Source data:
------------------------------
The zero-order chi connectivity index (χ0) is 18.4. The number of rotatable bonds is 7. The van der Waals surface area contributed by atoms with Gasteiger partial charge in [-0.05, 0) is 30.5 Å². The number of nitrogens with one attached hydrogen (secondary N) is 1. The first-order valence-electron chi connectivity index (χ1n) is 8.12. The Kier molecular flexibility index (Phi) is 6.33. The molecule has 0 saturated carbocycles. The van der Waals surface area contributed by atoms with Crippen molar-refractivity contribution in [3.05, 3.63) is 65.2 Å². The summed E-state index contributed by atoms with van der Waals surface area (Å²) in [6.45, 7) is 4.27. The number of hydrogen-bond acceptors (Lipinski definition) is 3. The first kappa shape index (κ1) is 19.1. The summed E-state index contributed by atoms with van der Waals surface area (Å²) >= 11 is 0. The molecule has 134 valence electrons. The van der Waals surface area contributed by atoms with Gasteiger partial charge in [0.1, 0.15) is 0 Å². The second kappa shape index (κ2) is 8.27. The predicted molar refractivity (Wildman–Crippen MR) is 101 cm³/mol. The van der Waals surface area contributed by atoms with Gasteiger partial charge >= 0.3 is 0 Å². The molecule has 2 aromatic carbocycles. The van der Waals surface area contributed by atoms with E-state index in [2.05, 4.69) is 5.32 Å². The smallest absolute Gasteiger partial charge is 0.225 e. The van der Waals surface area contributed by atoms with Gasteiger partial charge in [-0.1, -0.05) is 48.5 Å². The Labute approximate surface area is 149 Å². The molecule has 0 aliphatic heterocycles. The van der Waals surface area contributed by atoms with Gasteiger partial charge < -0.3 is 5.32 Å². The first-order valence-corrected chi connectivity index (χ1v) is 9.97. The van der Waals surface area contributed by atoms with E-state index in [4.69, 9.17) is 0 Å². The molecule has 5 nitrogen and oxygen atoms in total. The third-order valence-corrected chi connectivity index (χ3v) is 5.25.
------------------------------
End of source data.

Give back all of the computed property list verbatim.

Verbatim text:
The zero-order chi connectivity index (χ0) is 18.4. The number of rotatable bonds is 7. The van der Waals surface area contributed by atoms with Gasteiger partial charge in [-0.05, 0) is 30.5 Å². The number of nitrogens with one attached hydrogen (secondary N) is 1. The first-order valence-electron chi connectivity index (χ1n) is 8.12. The Kier molecular flexibility index (Phi) is 6.33. The molecule has 0 saturated carbocycles. The van der Waals surface area contributed by atoms with Crippen molar-refractivity contribution in [3.05, 3.63) is 65.2 Å². The summed E-state index contributed by atoms with van der Waals surface area (Å²) in [6.45, 7) is 4.27. The number of hydrogen-bond acceptors (Lipinski definition) is 3. The first kappa shape index (κ1) is 19.1. The summed E-state index contributed by atoms with van der Waals surface area (Å²) >= 11 is 0. The molecule has 134 valence electrons. The van der Waals surface area contributed by atoms with Gasteiger partial charge in [0.1, 0.15) is 0 Å². The second kappa shape index (κ2) is 8.27. The predicted molar refractivity (Wildman–Crippen MR) is 101 cm³/mol. The van der Waals surface area contributed by atoms with Gasteiger partial charge >= 0.3 is 0 Å². The molecule has 2 aromatic carbocycles. The van der Waals surface area contributed by atoms with E-state index in [2.05, 4.69) is 5.32 Å². The smallest absolute Gasteiger partial charge is 0.225 e. The van der Waals surface area contributed by atoms with Gasteiger partial charge in [-0.1, -0.05) is 48.5 Å². The Labute approximate surface area is 149 Å². The molecule has 0 aliphatic heterocycles. The van der Waals surface area contributed by atoms with Gasteiger partial charge < -0.3 is 5.32 Å². The first-order valence-corrected chi connectivity index (χ1v) is 9.97. The van der Waals surface area contributed by atoms with E-state index in [4.69, 9.17) is 0 Å². The molecule has 5 nitrogen and oxygen atoms in total. The third-order valence-corrected chi connectivity index (χ3v) is 5.25.